Generalised Anxiety (GAD) & Depression - The SRFDRY Story

Generalised Anxiety (GAD) & Depression - The SRFDRY Story

It has always been the intention to use the SRFDRY blog as more than just a promotional tool. We want the blog to be an open and welcoming place for people to share experiences and maybe even learn a little. With that in mind, I want to share a little about my story.

The past few weeks have been pretty tough on a personal level. Living with Generalised Anxiety Disorder (GAD) & Depression on a daily basis is something I've been trying to get used to for a long time now - trying being the operative word.

Starting SRFDRY has been a real help in terms of my health. It's given me something to focus my mind on, a real purpose and something tangible to work on. I'm enthusiastic about the future of the business and I love chatting to people online about the products, how we can help or just any old thing that they want to talk about. It's a release from the daily issues that we all face and as such I'm really grateful to have this be my 'job'.

I did have a career in Higher Education for over 10 years but I had to leave this due to my health - it’s something that people don't always think of when thinking of mental health struggles. That career was a stable, solid and well paid one that I could easily have stayed in for my whole life if things had been different. A good regular salary, generous pension and pretty favourable working conditions.

My health deteriorated to such an extent that I couldn't do the job anymore and I had to leave. It wasn't quite that simple and the lack of understanding from my employer still bothers me 3 years later but ultimately I just couldn't continue. Ever since I've been working for myself, building businesses to varying degrees of success and working from home (even before it became so fashionable).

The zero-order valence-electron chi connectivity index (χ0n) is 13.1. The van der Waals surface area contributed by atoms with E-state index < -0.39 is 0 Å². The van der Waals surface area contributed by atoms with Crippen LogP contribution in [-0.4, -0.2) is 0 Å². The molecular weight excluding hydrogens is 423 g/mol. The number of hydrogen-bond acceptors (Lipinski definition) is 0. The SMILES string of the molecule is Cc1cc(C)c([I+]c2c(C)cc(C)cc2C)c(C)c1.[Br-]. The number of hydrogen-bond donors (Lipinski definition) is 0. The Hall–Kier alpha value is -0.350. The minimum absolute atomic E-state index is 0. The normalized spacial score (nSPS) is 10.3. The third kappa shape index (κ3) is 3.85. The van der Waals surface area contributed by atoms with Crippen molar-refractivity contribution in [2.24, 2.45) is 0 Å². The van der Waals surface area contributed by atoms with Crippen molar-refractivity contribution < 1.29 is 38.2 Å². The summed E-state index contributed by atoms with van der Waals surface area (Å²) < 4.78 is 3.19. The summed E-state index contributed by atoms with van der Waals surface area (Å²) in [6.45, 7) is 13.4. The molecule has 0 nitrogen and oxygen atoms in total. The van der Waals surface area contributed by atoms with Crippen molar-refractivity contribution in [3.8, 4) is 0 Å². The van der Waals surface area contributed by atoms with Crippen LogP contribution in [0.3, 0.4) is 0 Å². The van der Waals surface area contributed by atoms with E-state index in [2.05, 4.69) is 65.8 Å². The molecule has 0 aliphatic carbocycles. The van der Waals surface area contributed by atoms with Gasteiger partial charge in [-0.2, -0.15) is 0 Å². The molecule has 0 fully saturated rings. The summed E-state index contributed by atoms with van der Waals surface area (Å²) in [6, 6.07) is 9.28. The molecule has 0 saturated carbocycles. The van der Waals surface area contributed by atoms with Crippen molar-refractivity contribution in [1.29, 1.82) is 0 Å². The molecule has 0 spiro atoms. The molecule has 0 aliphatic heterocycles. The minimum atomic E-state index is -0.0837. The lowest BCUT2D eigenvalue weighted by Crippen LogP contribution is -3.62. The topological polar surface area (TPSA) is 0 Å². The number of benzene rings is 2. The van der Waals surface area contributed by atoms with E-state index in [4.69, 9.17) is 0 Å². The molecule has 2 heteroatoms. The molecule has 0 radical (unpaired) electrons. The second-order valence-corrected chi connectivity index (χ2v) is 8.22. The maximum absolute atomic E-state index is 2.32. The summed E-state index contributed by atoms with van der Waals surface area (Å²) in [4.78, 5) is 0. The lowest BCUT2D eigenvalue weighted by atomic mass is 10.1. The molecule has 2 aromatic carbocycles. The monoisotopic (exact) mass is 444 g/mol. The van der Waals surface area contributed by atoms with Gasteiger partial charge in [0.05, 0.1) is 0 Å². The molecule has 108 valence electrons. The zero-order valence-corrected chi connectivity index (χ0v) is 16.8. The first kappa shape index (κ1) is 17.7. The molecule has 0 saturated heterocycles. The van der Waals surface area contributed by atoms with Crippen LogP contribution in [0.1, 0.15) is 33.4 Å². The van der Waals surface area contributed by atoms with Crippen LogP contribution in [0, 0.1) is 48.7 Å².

Most people think I'm living the dream and I'm always happy to go along with the narrative. The truth is something different though. If I'd have chosen to leave my career purely based on lifestyle and personal choice then yes, I'd see myself as extremely privileged. That's not the case though. I was basically forced out of my job, deprived the opportunity to earn a steady income, by my health.

It's impossible for people to understand really, unless they've been through it. The obvious thought I'm sure is "Just suck it up, nobody likes gong to work". I get it, I don't blame anybody for thinking that way to be honest.

I don't expect people to understand, just to show a little compassion. I'm not looking for sympathy either but a little empathy goes a long way.

I'm fortunate that Paul, the other half of SRFDRY is cool and patient when it comes to getting things done and he understands that I can be a bit hit and miss! There are times when I'll be due in to work on something with him and he'll get a text from me cancelling because I need to sleep all day. There will be times when I have a whole plan, a list of things I'm looking forward to getting done - then I flake.